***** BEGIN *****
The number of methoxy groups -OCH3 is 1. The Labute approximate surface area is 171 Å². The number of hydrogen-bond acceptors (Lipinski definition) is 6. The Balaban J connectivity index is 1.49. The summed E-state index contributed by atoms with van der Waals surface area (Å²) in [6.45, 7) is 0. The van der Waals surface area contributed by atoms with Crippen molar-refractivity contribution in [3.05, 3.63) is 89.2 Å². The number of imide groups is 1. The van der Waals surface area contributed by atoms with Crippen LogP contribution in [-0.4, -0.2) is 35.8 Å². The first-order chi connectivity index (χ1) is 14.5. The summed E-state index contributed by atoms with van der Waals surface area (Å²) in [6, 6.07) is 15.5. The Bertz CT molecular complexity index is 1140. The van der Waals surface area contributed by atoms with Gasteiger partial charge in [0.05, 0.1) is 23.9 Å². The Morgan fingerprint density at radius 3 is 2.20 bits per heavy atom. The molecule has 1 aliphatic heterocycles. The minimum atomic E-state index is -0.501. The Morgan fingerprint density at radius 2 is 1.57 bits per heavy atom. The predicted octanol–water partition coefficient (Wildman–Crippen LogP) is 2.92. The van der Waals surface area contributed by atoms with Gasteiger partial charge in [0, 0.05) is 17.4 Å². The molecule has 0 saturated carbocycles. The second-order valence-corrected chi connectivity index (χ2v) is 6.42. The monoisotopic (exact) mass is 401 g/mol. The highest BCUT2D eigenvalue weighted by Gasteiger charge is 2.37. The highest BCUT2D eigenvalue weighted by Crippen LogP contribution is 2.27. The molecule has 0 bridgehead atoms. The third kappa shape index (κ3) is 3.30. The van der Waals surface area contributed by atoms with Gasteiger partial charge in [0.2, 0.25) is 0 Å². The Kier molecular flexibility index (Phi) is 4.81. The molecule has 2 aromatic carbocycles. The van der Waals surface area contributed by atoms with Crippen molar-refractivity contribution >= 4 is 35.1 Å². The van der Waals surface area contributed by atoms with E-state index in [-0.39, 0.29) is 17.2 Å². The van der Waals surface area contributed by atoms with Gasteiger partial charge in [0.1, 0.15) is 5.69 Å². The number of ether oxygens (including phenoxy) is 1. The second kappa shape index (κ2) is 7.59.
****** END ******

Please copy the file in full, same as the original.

The number of methoxy groups -OCH3 is 1. The Labute approximate surface area is 171 Å². The number of hydrogen-bond acceptors (Lipinski definition) is 6. The Balaban J connectivity index is 1.49. The summed E-state index contributed by atoms with van der Waals surface area (Å²) in [6.45, 7) is 0. The van der Waals surface area contributed by atoms with Crippen molar-refractivity contribution in [3.05, 3.63) is 89.2 Å². The number of imide groups is 1. The van der Waals surface area contributed by atoms with Crippen LogP contribution in [-0.4, -0.2) is 35.8 Å². The first-order chi connectivity index (χ1) is 14.5. The summed E-state index contributed by atoms with van der Waals surface area (Å²) in [6, 6.07) is 15.5. The Bertz CT molecular complexity index is 1140. The van der Waals surface area contributed by atoms with Gasteiger partial charge in [0.05, 0.1) is 23.9 Å². The Morgan fingerprint density at radius 3 is 2.20 bits per heavy atom. The molecule has 1 aliphatic heterocycles. The minimum atomic E-state index is -0.501. The Morgan fingerprint density at radius 2 is 1.57 bits per heavy atom. The predicted octanol–water partition coefficient (Wildman–Crippen LogP) is 2.92. The van der Waals surface area contributed by atoms with Gasteiger partial charge in [0, 0.05) is 17.4 Å². The molecule has 0 saturated carbocycles. The second-order valence-corrected chi connectivity index (χ2v) is 6.42. The monoisotopic (exact) mass is 401 g/mol. The highest BCUT2D eigenvalue weighted by Gasteiger charge is 2.37. The highest BCUT2D eigenvalue weighted by Crippen LogP contribution is 2.27. The molecule has 0 bridgehead atoms. The third kappa shape index (κ3) is 3.30. The van der Waals surface area contributed by atoms with Gasteiger partial charge in [0.2, 0.25) is 0 Å². The Kier molecular flexibility index (Phi) is 4.81. The molecule has 2 aromatic carbocycles. The van der Waals surface area contributed by atoms with Crippen molar-refractivity contribution >= 4 is 35.1 Å². The van der Waals surface area contributed by atoms with E-state index in [-0.39, 0.29) is 17.2 Å². The van der Waals surface area contributed by atoms with Gasteiger partial charge in [0.1, 0.15) is 5.69 Å². The number of ether oxygens (including phenoxy) is 1. The second kappa shape index (κ2) is 7.59.